On Good Friday I woke up at 4.30am with a start, glancing at the digital clock on my phone display and realising I was within my normal schedule of taking a quick shower, breakfast and jumping into a matatu before 5.30am to beat the morning traffic.
On the way to work, I couldn’t help but blink back tears of gratitude to God for the amazing journey that I began several Good Fridays back.
Nine years ago, on this day, I woke up with an aching body, which felt like it had been pounded by several professional boxers, and groggily tried to recall the events of the previous night to no avail.
All I could see before me was the darkness of the gloom that lay before me. A recently dreadlocked ruffian, addicted to miraa, muguka, cigarettes, and all types of alcohol. I lay on the mattress I had placed on the floor to relieve my back, which had lately grown allergic to the sensation of a bed underneath me.
Jobless, broke, heartbroken, the black sheep and laughing stock of my family, suicide had popped up in my depressed mind as an option several times before, and still attempted a comeback this morning. I quickly shrugged it off with a resigned sigh. Not today.
Head buzzing from the thousand bees of a massive hangover in addition to the body ache, I crawled out of bed and curled up in a foetal position, letting the feeling of depression, sadness, bitter regret and hopelessness wash over me.
I had prayed many times before, even gone to church intermittently, falling asleep during sermons which I considered pretentious. But today it was just me and God.
On that cold floor, I cried for my life, bad choices, my dangerous fascination with getting high, the many fights, binge drinking and drugged out nights, some of which were spent in police cells.
As dawn broke over the city, I freely wept for my failed relationship that resulted in a son who was far away from me because his mother had told me she was afraid I would one day cross the line of sanity and kill them both.
“Dear God, I’m tired. Please if you can hear me, help me get out of all this. If you do, I will tell others about what you did for me, even though I am no preacher,” I sobbed.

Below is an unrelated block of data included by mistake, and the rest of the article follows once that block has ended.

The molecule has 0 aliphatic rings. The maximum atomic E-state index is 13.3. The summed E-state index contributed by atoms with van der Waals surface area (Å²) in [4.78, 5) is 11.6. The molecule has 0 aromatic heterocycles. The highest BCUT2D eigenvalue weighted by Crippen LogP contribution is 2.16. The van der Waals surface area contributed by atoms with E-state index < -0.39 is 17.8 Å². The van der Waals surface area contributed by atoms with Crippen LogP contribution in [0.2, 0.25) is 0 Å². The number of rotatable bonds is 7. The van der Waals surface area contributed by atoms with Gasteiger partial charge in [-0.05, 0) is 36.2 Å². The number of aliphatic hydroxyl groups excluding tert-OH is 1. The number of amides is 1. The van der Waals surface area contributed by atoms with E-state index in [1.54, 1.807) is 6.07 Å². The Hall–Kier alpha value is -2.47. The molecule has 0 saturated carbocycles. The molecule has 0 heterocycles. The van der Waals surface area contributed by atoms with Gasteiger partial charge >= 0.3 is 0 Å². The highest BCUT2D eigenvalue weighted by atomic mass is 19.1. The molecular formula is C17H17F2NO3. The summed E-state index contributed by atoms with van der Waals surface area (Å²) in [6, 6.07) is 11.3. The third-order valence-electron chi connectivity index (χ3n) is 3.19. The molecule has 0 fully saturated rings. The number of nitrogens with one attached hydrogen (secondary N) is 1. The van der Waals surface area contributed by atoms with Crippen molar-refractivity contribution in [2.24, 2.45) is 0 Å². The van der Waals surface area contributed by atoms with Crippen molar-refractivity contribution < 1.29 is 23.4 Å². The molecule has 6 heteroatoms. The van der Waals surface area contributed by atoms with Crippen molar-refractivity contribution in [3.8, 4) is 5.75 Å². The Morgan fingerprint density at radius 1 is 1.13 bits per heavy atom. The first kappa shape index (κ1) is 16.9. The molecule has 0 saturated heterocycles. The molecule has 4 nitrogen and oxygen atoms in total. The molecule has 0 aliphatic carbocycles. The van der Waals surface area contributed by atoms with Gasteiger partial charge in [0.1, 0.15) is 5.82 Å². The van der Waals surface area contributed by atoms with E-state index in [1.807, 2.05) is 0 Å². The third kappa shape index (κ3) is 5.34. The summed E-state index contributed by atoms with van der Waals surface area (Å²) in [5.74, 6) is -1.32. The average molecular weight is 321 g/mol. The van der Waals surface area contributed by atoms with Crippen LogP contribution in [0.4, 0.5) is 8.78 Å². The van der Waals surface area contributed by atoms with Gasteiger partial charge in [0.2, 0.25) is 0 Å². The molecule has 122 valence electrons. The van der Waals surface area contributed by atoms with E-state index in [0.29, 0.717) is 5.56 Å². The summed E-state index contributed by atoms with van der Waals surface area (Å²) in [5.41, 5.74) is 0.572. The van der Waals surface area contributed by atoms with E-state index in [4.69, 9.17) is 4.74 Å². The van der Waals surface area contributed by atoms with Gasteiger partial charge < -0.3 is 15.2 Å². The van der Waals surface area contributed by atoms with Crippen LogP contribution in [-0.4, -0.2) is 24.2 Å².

It was a very short prayer and a long dirge all rolled into one. But I thank God for listening.
Immediately after the prayer, I knew what must change. Everything. I had decided to change earlier when Barack Obama won his first term in November 2008, the "Yes We Can" slogan becoming a mantra that I wanted to live by. I had even shaved my dreadlocks but kept postponing the divorce from drugs and self-destructive behaviour – until now. Not anymore.
To cut a long story short, that afternoon I moved out of my parents’ comfortable Nairobi West home, relocated to a slum next to Wilson Airport, quit getting high, avoided all my old joints and drinking friends, went through a four-month rehabilitation at the hands of grinding poverty, later went back to my rural home and then got a degree in journalism.
In that collection of mabati and plastic bag shelters peppered by flying toilets, and illegally connected power wires deceptively threading the houses like washing lines, I discovered what it means to coexist with neighbours, to understand that people are more than just faces in a crowd to be used and dumped at will, to recognise there is more to life than just breathing and taking advantage of opportunities to fulfil my darkest fantasies.
I am still growing, and I have learnt it is important to forgive others and myself for the many mistakes.
Good Friday is a day when believers mark the death of Jesus Christ. For me, it is also the day my old life died and the new Aggrey nervously began to break out of his shell and experience the beauty of exploring and fulfilling previously unknown potential.
Wherever you are, in whatever situation you may find yourself in, may you be reborn. You have nothing to lose but the chains and sorrows of the past.